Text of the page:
A research conducted by three Civil Society Organisations (CSOs) on the decentralisation policy introduced in the 1980s, indicated major challenges affecting its effective implementation.
Although the local government system had instituted structures, they were not functioning and some of the sub-metropolitan, district, urban, area, town, zonal councils and unit committees could not perform functions assigned to them.
The research findings jointly signed by Mr Edwin Batiir, Project Coordinating Director of Local Civic Coalitions of GrassRootsAfrica, and Mr Bismark Ayorogo, President of NORPRA was issued and read by Mr Ayorogo at a press conference in Kombusogo, near Bolgatanga.
The CSOs noted that the scenario about the findings of the decentralisation process was not quite different from the other regions, therefore the proposed recommendations be implemented to improve upon the work of the MMDAs in the country.
It said the local governance system was to enable many people get involved in governance and provide for subordinate bodies to exist and function as part of the local governance system, but that this was feasible under the system.
In Upper East Region, the local government structures were not functioning and out of the eight districts where the research was conducted, only one, Bawku West District could boast of having all the town and area councils, working and contributing to the work of the assembly through the efforts of Ibis Ghana that helped to constitute the substructures in that area.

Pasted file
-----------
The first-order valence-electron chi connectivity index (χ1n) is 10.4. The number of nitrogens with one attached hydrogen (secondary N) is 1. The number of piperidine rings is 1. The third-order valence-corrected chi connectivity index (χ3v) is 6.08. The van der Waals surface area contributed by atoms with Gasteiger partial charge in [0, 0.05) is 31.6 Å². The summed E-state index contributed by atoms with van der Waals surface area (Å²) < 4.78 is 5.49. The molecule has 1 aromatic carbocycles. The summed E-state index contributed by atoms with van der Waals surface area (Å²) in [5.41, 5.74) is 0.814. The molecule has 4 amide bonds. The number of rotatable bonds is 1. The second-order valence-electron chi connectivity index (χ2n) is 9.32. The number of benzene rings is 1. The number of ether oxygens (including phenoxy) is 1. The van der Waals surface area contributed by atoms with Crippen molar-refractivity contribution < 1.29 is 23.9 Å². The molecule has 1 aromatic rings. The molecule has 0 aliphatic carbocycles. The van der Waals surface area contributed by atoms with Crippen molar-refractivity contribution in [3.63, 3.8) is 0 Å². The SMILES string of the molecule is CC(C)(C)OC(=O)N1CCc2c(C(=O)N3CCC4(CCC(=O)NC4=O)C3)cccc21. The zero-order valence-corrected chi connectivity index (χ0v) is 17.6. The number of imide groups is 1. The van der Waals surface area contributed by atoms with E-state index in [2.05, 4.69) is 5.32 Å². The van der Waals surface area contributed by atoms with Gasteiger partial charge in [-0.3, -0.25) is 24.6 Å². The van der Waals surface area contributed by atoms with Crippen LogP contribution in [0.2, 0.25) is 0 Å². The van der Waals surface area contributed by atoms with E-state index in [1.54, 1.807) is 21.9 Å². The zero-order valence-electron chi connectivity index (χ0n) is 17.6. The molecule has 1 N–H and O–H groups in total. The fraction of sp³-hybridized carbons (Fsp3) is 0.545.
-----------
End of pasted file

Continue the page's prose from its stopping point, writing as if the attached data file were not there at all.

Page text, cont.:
The seven remaining districts in the Region were now working towards activating the town, area, and other sub-structures under the Community Based Rural Development Project (CBRDP).
The findings revealed that many members of the sub-structures in the local governance system did not know their roles, duties and revenue mobilisation for the assemblies were their main occupation.
The delay in the payment of District Assembly Common Fund (DACF), was another major challenge confronting the decentralisation policy since they could not embark on their developmental programmes effectively.
There were some instances where the Central Government or Ministries, Departments and Agencies acting on behalf of government had deducted various monies allocated to the assemblies under the disguise of providing facilities and services to the assemblies such as sanitation equipment but the assemblies were not informed about these deductions before hand, making the deductions an unexpected shortage for the assemblies.
It noted that although staffing positions of most of the assemblies in the region had improved over the years in terms of capacity building, personnel from the administrative categories and clerical staff including co-ordinating directors benefited from the package at the expense of district planners co-ordinating the district Units.
“Most of the assemblies in the region have a planning and budget officer, but there were equally many without qualified district engineers and other technical staffs.” It said.